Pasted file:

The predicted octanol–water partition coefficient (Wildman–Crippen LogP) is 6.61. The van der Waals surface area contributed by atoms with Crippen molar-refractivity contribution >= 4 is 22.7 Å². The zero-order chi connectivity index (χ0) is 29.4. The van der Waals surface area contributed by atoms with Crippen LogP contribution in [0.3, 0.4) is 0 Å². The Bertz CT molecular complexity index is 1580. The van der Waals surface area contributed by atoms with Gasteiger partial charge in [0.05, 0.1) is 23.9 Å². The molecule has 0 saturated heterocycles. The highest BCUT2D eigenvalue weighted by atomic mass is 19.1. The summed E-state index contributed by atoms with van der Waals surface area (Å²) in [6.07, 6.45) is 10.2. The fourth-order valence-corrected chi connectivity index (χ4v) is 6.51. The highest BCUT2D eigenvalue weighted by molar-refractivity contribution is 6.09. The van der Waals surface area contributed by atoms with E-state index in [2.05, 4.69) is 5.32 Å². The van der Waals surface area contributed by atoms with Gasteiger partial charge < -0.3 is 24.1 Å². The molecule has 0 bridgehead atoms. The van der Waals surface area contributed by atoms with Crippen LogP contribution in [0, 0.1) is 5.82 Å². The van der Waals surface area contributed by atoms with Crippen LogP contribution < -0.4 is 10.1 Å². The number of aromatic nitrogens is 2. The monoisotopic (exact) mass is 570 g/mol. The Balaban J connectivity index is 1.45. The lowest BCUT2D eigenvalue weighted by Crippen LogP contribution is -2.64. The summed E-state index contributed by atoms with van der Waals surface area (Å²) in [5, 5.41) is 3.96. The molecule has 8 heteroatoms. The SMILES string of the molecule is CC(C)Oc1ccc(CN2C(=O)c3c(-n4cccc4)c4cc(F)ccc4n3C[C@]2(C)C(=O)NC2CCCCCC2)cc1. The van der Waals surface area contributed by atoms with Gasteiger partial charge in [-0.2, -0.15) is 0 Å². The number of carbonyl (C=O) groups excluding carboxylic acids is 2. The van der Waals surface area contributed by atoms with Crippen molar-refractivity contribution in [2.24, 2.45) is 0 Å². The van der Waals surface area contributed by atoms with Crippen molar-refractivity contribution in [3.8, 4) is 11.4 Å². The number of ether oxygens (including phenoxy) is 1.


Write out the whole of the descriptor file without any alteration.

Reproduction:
The predicted octanol–water partition coefficient (Wildman–Crippen LogP) is 6.61. The van der Waals surface area contributed by atoms with Crippen molar-refractivity contribution >= 4 is 22.7 Å². The zero-order chi connectivity index (χ0) is 29.4. The van der Waals surface area contributed by atoms with Crippen LogP contribution in [0.3, 0.4) is 0 Å². The Bertz CT molecular complexity index is 1580. The van der Waals surface area contributed by atoms with Gasteiger partial charge in [0.05, 0.1) is 23.9 Å². The molecule has 0 saturated heterocycles. The highest BCUT2D eigenvalue weighted by atomic mass is 19.1. The summed E-state index contributed by atoms with van der Waals surface area (Å²) in [6.07, 6.45) is 10.2. The fourth-order valence-corrected chi connectivity index (χ4v) is 6.51. The highest BCUT2D eigenvalue weighted by molar-refractivity contribution is 6.09. The van der Waals surface area contributed by atoms with E-state index in [2.05, 4.69) is 5.32 Å². The van der Waals surface area contributed by atoms with Gasteiger partial charge < -0.3 is 24.1 Å². The molecule has 0 bridgehead atoms. The van der Waals surface area contributed by atoms with Crippen LogP contribution in [0, 0.1) is 5.82 Å². The van der Waals surface area contributed by atoms with Crippen LogP contribution < -0.4 is 10.1 Å². The number of aromatic nitrogens is 2. The monoisotopic (exact) mass is 570 g/mol. The Balaban J connectivity index is 1.45. The lowest BCUT2D eigenvalue weighted by Crippen LogP contribution is -2.64. The summed E-state index contributed by atoms with van der Waals surface area (Å²) in [5, 5.41) is 3.96. The molecule has 8 heteroatoms. The SMILES string of the molecule is CC(C)Oc1ccc(CN2C(=O)c3c(-n4cccc4)c4cc(F)ccc4n3C[C@]2(C)C(=O)NC2CCCCCC2)cc1. The van der Waals surface area contributed by atoms with Gasteiger partial charge in [-0.2, -0.15) is 0 Å². The number of carbonyl (C=O) groups excluding carboxylic acids is 2. The van der Waals surface area contributed by atoms with Crippen molar-refractivity contribution in [2.24, 2.45) is 0 Å². The van der Waals surface area contributed by atoms with Crippen molar-refractivity contribution in [3.8, 4) is 11.4 Å². The number of ether oxygens (including phenoxy) is 1.